Things are really good right now. And they, they’re getting to spend more time volunteering, doing the things they care about, going on hikes. They’re spending so much more time together. Uh, they’re spending so much time, more time with us, with my kids. I see it. I think it makes sense if you’re in good health, right?
And that’s one of the most important things. If you can maintain good health into those years, I’m hoping that they’re going to be really fun years too. It’s
funny because I kind of look at what Doug said as like the beginning of this stretch, right? Where things kind of get better. I remember I was 17 years old when I realized that what the quote popular kids in school thought.
was irrelevant to me. And I remember for the first time I was like, I did this whole thing stupid. Like I all of a sudden saw that there was a world beyond my high school and that, that was great then. High school isn’t
all bad, Joe.
He’s like, why are you looking at me? But same thing. We’re talking about Paula with age 30. And we’re also talking about OG with just as, as you figure out that that stuff earlier on didn’t matter. Maybe that’s the beginning, but do you think with this? Emphasis on 70. Is it when we finally get to financial independence?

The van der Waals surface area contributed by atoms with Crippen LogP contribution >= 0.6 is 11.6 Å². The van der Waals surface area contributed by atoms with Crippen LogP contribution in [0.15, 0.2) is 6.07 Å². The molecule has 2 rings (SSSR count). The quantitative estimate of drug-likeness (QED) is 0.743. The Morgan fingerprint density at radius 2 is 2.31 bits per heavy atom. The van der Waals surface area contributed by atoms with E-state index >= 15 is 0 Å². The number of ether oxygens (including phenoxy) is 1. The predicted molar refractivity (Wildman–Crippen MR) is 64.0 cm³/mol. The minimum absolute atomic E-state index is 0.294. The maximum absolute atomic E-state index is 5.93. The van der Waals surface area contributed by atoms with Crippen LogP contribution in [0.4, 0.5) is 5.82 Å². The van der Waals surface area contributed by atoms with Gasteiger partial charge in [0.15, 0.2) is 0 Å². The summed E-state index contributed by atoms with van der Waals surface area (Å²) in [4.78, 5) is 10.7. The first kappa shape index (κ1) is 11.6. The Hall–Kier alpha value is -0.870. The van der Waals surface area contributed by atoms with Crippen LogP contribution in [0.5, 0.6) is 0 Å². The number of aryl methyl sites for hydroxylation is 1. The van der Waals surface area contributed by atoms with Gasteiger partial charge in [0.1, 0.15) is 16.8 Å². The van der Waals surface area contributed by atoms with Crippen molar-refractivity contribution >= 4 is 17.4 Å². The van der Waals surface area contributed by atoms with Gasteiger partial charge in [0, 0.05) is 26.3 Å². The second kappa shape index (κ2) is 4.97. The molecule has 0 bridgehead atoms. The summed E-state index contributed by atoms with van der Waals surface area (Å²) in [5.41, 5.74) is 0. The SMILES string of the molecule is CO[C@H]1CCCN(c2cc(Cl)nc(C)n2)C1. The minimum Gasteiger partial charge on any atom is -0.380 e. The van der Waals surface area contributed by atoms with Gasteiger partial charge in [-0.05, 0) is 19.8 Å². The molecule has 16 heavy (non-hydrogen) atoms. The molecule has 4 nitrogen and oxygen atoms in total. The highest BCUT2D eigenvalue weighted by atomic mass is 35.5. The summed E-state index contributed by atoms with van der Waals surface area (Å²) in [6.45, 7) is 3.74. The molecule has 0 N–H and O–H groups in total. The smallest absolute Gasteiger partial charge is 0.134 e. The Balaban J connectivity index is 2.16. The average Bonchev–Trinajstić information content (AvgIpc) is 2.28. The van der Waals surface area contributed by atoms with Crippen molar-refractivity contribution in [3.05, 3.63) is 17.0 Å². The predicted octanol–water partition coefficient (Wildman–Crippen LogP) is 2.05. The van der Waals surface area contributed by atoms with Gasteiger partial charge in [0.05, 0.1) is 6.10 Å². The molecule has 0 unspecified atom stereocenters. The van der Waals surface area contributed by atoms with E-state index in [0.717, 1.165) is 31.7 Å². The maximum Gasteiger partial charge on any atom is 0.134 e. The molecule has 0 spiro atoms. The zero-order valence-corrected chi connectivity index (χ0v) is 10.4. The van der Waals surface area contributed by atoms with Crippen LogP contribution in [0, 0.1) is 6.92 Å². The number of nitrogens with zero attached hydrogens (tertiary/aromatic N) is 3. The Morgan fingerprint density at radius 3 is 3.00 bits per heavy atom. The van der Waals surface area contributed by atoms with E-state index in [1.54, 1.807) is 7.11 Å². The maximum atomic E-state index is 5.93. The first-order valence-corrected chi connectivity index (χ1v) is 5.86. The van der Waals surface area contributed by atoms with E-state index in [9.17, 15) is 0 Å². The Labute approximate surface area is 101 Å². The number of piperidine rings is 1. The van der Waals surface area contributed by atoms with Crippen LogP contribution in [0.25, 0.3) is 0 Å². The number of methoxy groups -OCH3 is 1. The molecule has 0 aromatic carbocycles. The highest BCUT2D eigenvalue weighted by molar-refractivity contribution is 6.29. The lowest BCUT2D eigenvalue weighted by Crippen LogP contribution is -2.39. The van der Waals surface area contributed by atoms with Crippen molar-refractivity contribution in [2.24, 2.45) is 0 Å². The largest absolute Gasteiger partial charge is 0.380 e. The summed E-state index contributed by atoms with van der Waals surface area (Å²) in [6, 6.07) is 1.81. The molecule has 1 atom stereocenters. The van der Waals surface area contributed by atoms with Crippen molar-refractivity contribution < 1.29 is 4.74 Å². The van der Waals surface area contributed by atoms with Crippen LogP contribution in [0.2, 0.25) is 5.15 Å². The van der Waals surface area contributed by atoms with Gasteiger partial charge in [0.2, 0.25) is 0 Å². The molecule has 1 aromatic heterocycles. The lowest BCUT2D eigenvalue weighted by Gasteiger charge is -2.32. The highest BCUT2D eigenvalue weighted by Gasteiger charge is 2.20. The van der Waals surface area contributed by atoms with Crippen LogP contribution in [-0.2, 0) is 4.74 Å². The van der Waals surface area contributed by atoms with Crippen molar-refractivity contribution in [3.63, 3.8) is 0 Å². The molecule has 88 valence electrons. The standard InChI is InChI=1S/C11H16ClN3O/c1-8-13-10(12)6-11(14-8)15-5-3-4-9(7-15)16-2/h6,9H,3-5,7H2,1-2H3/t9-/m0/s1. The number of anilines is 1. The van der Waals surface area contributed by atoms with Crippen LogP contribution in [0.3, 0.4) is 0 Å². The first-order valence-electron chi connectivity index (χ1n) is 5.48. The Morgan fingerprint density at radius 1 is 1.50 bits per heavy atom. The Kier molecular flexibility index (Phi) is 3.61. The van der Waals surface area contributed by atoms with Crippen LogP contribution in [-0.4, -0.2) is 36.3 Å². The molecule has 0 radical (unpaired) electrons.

I mean, how much do you think, Paula, financial independence factors into this life satisfaction? I’m either close to it, I’m at it, or I’m at the point where I realize I’m never going to get it, so I might as well just be as happy as I can be.
Well, I think financial independence, if that’s defined as the point at which work becomes optional, I do think there’s a huge amount of psychological relief.
that happens at that age, whether or not you retire. In fact, whether or not you make any changes, it might look to the external world that nothing in your life has changed. You’re, you’re still working the same job, but knowing internally, knowing that that’s an option, I do think that changes quite a lot.
And I think it, it also helps you take more risks, right? How many people do you hear about who start their businesses when they’re in their late sixties?